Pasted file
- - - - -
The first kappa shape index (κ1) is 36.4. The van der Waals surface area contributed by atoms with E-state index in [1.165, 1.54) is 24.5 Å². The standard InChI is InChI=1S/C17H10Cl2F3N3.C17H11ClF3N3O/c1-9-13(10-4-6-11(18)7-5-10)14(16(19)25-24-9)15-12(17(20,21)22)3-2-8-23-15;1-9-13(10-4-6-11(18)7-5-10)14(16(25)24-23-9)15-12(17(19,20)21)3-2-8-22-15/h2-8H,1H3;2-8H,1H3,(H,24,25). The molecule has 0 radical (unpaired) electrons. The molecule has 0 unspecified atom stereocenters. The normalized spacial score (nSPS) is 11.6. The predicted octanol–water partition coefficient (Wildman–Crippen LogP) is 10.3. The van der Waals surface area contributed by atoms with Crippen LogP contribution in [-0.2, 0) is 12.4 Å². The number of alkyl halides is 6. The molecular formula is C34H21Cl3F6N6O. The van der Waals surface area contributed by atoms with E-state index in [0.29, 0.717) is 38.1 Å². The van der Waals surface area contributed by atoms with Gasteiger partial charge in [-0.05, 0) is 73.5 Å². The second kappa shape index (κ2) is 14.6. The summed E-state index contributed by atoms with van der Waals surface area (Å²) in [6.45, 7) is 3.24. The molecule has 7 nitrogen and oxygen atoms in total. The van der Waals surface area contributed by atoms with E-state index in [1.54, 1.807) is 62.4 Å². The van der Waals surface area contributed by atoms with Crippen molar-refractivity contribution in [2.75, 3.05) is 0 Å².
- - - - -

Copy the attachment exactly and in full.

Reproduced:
The first kappa shape index (κ1) is 36.4. The van der Waals surface area contributed by atoms with E-state index in [1.165, 1.54) is 24.5 Å². The standard InChI is InChI=1S/C17H10Cl2F3N3.C17H11ClF3N3O/c1-9-13(10-4-6-11(18)7-5-10)14(16(19)25-24-9)15-12(17(20,21)22)3-2-8-23-15;1-9-13(10-4-6-11(18)7-5-10)14(16(25)24-23-9)15-12(17(19,20)21)3-2-8-22-15/h2-8H,1H3;2-8H,1H3,(H,24,25). The molecule has 0 radical (unpaired) electrons. The molecule has 0 unspecified atom stereocenters. The normalized spacial score (nSPS) is 11.6. The predicted octanol–water partition coefficient (Wildman–Crippen LogP) is 10.3. The van der Waals surface area contributed by atoms with Crippen LogP contribution in [-0.2, 0) is 12.4 Å². The number of alkyl halides is 6. The molecular formula is C34H21Cl3F6N6O. The van der Waals surface area contributed by atoms with E-state index in [0.29, 0.717) is 38.1 Å². The van der Waals surface area contributed by atoms with Gasteiger partial charge in [-0.05, 0) is 73.5 Å². The second kappa shape index (κ2) is 14.6. The summed E-state index contributed by atoms with van der Waals surface area (Å²) in [6.45, 7) is 3.24. The molecule has 7 nitrogen and oxygen atoms in total. The van der Waals surface area contributed by atoms with E-state index in [1.54, 1.807) is 62.4 Å². The van der Waals surface area contributed by atoms with Crippen molar-refractivity contribution in [2.75, 3.05) is 0 Å².